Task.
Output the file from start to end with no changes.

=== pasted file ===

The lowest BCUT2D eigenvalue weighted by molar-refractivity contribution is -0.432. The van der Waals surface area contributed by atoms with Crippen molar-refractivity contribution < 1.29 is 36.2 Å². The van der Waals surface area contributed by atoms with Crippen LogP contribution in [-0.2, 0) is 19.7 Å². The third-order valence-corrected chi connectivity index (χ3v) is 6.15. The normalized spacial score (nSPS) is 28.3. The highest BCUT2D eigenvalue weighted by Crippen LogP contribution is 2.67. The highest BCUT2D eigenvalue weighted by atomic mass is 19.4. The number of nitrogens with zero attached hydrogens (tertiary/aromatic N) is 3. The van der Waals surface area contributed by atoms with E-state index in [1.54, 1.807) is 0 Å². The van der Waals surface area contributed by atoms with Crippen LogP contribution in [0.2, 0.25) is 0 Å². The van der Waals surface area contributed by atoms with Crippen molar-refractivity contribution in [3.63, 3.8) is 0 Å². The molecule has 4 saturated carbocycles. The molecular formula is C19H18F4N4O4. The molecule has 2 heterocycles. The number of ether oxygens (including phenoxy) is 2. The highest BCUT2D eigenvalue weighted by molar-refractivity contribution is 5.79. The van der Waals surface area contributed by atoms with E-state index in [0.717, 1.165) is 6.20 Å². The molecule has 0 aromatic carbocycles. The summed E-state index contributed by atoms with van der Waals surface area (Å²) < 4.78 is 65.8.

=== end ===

The lowest BCUT2D eigenvalue weighted by molar-refractivity contribution is -0.432. The van der Waals surface area contributed by atoms with Crippen molar-refractivity contribution < 1.29 is 36.2 Å². The van der Waals surface area contributed by atoms with Crippen LogP contribution in [-0.2, 0) is 19.7 Å². The third-order valence-corrected chi connectivity index (χ3v) is 6.15. The normalized spacial score (nSPS) is 28.3. The highest BCUT2D eigenvalue weighted by Crippen LogP contribution is 2.67. The highest BCUT2D eigenvalue weighted by atomic mass is 19.4. The number of nitrogens with zero attached hydrogens (tertiary/aromatic N) is 3. The van der Waals surface area contributed by atoms with E-state index in [1.54, 1.807) is 0 Å². The van der Waals surface area contributed by atoms with Crippen LogP contribution in [0.2, 0.25) is 0 Å². The van der Waals surface area contributed by atoms with Crippen molar-refractivity contribution in [3.63, 3.8) is 0 Å². The molecule has 4 saturated carbocycles. The molecular formula is C19H18F4N4O4. The molecule has 2 heterocycles. The number of ether oxygens (including phenoxy) is 2. The highest BCUT2D eigenvalue weighted by molar-refractivity contribution is 5.79. The van der Waals surface area contributed by atoms with E-state index in [0.717, 1.165) is 6.20 Å². The molecule has 0 aromatic carbocycles. The summed E-state index contributed by atoms with van der Waals surface area (Å²) < 4.78 is 65.8.